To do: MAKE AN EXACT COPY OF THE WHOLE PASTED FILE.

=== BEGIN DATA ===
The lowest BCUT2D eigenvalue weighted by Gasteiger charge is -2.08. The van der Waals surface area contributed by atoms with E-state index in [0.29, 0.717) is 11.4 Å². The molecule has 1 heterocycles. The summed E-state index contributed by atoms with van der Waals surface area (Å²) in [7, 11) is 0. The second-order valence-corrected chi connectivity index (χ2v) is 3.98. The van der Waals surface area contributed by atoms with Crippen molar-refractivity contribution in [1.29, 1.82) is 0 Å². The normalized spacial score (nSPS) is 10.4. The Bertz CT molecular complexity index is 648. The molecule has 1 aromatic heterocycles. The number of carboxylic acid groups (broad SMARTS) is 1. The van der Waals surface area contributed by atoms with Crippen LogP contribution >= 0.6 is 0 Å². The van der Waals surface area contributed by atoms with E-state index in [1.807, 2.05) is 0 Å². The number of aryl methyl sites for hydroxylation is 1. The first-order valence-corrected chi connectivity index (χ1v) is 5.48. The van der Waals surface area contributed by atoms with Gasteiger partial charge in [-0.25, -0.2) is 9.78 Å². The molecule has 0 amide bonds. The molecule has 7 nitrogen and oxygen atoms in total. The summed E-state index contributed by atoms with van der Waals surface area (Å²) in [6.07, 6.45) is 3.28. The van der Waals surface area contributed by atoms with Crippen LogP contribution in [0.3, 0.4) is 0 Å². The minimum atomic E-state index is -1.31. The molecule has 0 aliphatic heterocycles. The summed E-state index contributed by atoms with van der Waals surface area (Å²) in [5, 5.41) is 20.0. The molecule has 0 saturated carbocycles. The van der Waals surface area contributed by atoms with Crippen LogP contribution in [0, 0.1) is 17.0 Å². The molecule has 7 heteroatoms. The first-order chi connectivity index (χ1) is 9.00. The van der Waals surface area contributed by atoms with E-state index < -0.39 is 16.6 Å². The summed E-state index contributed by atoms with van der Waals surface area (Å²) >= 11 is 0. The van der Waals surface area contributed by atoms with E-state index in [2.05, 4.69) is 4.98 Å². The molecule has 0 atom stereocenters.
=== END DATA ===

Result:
The lowest BCUT2D eigenvalue weighted by Gasteiger charge is -2.08. The van der Waals surface area contributed by atoms with E-state index in [0.29, 0.717) is 11.4 Å². The molecule has 1 heterocycles. The summed E-state index contributed by atoms with van der Waals surface area (Å²) in [7, 11) is 0. The second-order valence-corrected chi connectivity index (χ2v) is 3.98. The van der Waals surface area contributed by atoms with Crippen molar-refractivity contribution in [1.29, 1.82) is 0 Å². The normalized spacial score (nSPS) is 10.4. The Bertz CT molecular complexity index is 648. The molecule has 1 aromatic heterocycles. The number of carboxylic acid groups (broad SMARTS) is 1. The van der Waals surface area contributed by atoms with Crippen LogP contribution >= 0.6 is 0 Å². The van der Waals surface area contributed by atoms with E-state index in [1.807, 2.05) is 0 Å². The number of aryl methyl sites for hydroxylation is 1. The first-order valence-corrected chi connectivity index (χ1v) is 5.48. The van der Waals surface area contributed by atoms with Gasteiger partial charge in [-0.25, -0.2) is 9.78 Å². The molecule has 0 amide bonds. The molecule has 7 nitrogen and oxygen atoms in total. The summed E-state index contributed by atoms with van der Waals surface area (Å²) in [6.07, 6.45) is 3.28. The van der Waals surface area contributed by atoms with Crippen LogP contribution in [0.3, 0.4) is 0 Å². The minimum atomic E-state index is -1.31. The molecule has 0 aliphatic heterocycles. The summed E-state index contributed by atoms with van der Waals surface area (Å²) in [5, 5.41) is 20.0. The molecule has 0 saturated carbocycles. The van der Waals surface area contributed by atoms with Crippen LogP contribution in [0, 0.1) is 17.0 Å². The molecule has 7 heteroatoms. The first-order chi connectivity index (χ1) is 9.00. The van der Waals surface area contributed by atoms with E-state index < -0.39 is 16.6 Å². The summed E-state index contributed by atoms with van der Waals surface area (Å²) >= 11 is 0. The van der Waals surface area contributed by atoms with E-state index in [2.05, 4.69) is 4.98 Å². The molecule has 0 atom stereocenters.